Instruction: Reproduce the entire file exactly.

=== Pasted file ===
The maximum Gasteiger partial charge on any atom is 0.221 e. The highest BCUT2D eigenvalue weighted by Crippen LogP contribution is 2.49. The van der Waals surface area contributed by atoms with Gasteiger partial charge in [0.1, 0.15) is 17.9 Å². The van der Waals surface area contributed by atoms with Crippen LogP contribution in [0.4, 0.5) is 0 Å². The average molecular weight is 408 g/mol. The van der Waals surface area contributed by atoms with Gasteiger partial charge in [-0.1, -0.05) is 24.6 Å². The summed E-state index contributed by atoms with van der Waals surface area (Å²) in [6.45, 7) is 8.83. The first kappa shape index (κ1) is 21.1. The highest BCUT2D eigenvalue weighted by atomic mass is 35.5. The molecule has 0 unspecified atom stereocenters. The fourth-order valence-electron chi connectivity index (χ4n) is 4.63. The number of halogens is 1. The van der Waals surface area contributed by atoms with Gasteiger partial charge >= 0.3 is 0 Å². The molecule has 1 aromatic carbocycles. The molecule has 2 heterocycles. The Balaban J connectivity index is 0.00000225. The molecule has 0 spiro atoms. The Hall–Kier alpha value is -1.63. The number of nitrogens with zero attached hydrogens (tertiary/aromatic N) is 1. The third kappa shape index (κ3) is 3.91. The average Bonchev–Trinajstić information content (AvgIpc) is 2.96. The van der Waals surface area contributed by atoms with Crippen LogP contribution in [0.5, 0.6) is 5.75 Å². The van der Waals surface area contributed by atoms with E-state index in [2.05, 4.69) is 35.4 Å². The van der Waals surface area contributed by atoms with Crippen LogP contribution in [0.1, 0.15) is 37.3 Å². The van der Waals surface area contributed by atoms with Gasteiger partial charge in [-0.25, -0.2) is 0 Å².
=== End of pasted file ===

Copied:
The maximum Gasteiger partial charge on any atom is 0.221 e. The highest BCUT2D eigenvalue weighted by Crippen LogP contribution is 2.49. The van der Waals surface area contributed by atoms with Gasteiger partial charge in [0.1, 0.15) is 17.9 Å². The van der Waals surface area contributed by atoms with Crippen LogP contribution in [0.4, 0.5) is 0 Å². The average molecular weight is 408 g/mol. The van der Waals surface area contributed by atoms with Gasteiger partial charge in [-0.1, -0.05) is 24.6 Å². The summed E-state index contributed by atoms with van der Waals surface area (Å²) in [6.45, 7) is 8.83. The first kappa shape index (κ1) is 21.1. The highest BCUT2D eigenvalue weighted by atomic mass is 35.5. The molecule has 0 unspecified atom stereocenters. The fourth-order valence-electron chi connectivity index (χ4n) is 4.63. The number of halogens is 1. The van der Waals surface area contributed by atoms with Gasteiger partial charge >= 0.3 is 0 Å². The molecule has 1 aromatic carbocycles. The molecule has 2 heterocycles. The Balaban J connectivity index is 0.00000225. The molecule has 0 spiro atoms. The Hall–Kier alpha value is -1.63. The number of nitrogens with zero attached hydrogens (tertiary/aromatic N) is 1. The third kappa shape index (κ3) is 3.91. The average Bonchev–Trinajstić information content (AvgIpc) is 2.96. The van der Waals surface area contributed by atoms with Crippen LogP contribution in [0.5, 0.6) is 5.75 Å². The van der Waals surface area contributed by atoms with E-state index in [2.05, 4.69) is 35.4 Å². The van der Waals surface area contributed by atoms with Crippen LogP contribution in [0.1, 0.15) is 37.3 Å². The van der Waals surface area contributed by atoms with Gasteiger partial charge in [-0.25, -0.2) is 0 Å².